Read the full Op-Ed here.

Ravn Air Group Grounds Most if Its Fleet

The Bristol Bay Times, April 2, 2020

“We have been in non-stop and ongoing talks with the USPS and the local hospitals in the markets we serve in an effort to make sure we do everything possible to continue to support rural Alaska’s passenger and cargo/mail delivery needs and help fill in the gaps where Ravn was the sole air carrier,” wrote Grant Aviation CEO/President Robert Kelley in an email.

Read the full article here.

The Sobering History of Crashes by Alaska’s Biggest Rural Air Carrier

Anchorage Daily News, October 2019

“All roads lead back to one company and that company dominates Alaska’s aviation environment in numerous ways, not all of them good. The list of Frontier Alaska/Era Alaska/Ravn Alaska/Ravn Air Group accidents and incidents is, frankly, staggering. In August 2008, a Piper Navajo crashed in Aniak and a Cessna 207 crashed in Kongiganek, and in October 2008 a Cessna 208 crashed in Bethel. In February 2009 a Navajo crashed in Nome and in March a Navajo crashed in Buckland. In January 2011 a Cessna 208 crashed in Kipnuk, in November 2011 a Cessna 207 crashed in Kwigillingok, in November 2012 a Dash 8 suffered an uncontrolled 5,000’ descent over Soldotna, and in December 2012 a Cessna 208 crashed in Meykoryuk. In May 2013 a Cessna 207 crashed in Newtok, in October 2013 a Beech 1900 crashed in Homer, in November 2013 a Cessna 208 crashed in St Marys, and a Beech 1900 crashed in Deadhorse. In April 2014 a Cessna 208 crashed in Kwethluk, in May 2014 a Cessna 208 crashed in Aniak, in August 2016 a Cessna 208 crashed in Russian Mission, and in October 2016 a Cessna 208 crashed in Togiak. In April 2018 a Cessna 208 crashed in Atqasuk, in October 2018 a Beech 1900 crashed in Gambell and in October 2019 the Saab 2000 crashed in Dutch Harbor.”

Read the full Op-Ed here.

The Deadly Myth of the Alaskan Bush Pilot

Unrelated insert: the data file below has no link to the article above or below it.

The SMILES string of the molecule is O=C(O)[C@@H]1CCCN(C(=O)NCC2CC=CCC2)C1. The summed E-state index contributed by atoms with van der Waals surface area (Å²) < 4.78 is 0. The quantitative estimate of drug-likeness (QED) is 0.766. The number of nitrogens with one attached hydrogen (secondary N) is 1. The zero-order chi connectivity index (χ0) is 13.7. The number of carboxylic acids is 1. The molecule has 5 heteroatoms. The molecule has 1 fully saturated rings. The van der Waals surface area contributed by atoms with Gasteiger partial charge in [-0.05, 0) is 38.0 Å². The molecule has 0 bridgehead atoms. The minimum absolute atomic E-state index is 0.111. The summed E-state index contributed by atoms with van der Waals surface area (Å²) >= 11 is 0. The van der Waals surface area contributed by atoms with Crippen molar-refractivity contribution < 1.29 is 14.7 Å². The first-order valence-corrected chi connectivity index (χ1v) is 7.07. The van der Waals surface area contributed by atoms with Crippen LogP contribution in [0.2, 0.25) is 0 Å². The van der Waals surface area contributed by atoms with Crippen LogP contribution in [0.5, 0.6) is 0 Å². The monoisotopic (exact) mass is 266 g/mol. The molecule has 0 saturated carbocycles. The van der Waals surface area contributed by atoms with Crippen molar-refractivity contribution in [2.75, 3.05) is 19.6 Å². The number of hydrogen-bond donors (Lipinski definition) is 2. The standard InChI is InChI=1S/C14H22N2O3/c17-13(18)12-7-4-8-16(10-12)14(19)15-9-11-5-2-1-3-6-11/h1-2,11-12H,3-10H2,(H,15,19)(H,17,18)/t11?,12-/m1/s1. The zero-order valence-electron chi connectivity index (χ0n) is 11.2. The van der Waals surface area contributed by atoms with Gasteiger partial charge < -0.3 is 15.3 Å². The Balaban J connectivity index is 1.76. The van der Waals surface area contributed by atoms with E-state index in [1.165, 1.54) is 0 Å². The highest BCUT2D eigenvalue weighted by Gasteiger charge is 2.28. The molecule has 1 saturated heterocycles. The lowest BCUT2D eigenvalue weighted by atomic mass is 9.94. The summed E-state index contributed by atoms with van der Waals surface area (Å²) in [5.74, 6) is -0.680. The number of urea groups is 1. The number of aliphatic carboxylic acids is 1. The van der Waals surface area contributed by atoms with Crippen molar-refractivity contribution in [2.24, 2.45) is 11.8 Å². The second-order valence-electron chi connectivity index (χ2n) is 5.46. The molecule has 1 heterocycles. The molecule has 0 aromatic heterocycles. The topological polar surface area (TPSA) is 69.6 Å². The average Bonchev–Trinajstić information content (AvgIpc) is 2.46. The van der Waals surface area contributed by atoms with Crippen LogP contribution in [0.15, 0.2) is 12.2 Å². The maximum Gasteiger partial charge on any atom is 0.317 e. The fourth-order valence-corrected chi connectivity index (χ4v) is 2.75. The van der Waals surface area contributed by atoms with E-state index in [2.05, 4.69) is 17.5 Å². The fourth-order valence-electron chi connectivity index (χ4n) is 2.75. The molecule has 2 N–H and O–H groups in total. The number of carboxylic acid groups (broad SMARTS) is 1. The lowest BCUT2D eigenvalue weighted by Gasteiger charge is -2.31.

Men’s Journal, September 2019

“Over the past three decades, Alaska, with a population smaller than Delaware, has suffered an average of 26.2 air taxi and small commuter accidents each year. This compares with 44.7 for the entire rest of the United States, an area almost five times larger. In the first half of 2019, there were nine crashes involving air taxis and commuters resulting in 11 deaths.

If commercial aircraft were going down this frequently in the Lower 48, the news would generate an immediate national conversation, and the government would be forced to act. But crashes in Alaska rarely inspire more than a sympathetic shrug, especially outside the state. And for many of us familiar with aviation inside Alaska, this accident is just one more tragic result of a unique yet insidious problem: the lingering effects of the infamous bush pilot era.”

Read the full article here.

Taquan Air Crashes are About More Than One Company

Anchorage Daily News, May 2019

Missing In Alaska

Plane & Pilot, November 2017

“Because of Alaska’s size, its rugged terrain and its often severe weather, flying there is a serious endeavor unforgiving of mistakes. The state covers 663,000 square miles of land and has a coastline 6,640 miles long. It contains North America’s tallest mountain, active volcanos, two national forests, over 100,000 glaciers and the mighty Yukon River. Moreover, its weather, with fast-forming storms, hazardous icing conditions, and frequently obscured mountains and passes, results in a widely varied climate that is often not conducive to flight by visual references. Given all of these factors, disappearances in this overwhelming landscape are part and parcel of the state’s reality and, even more so, its ever-powerful mythology.”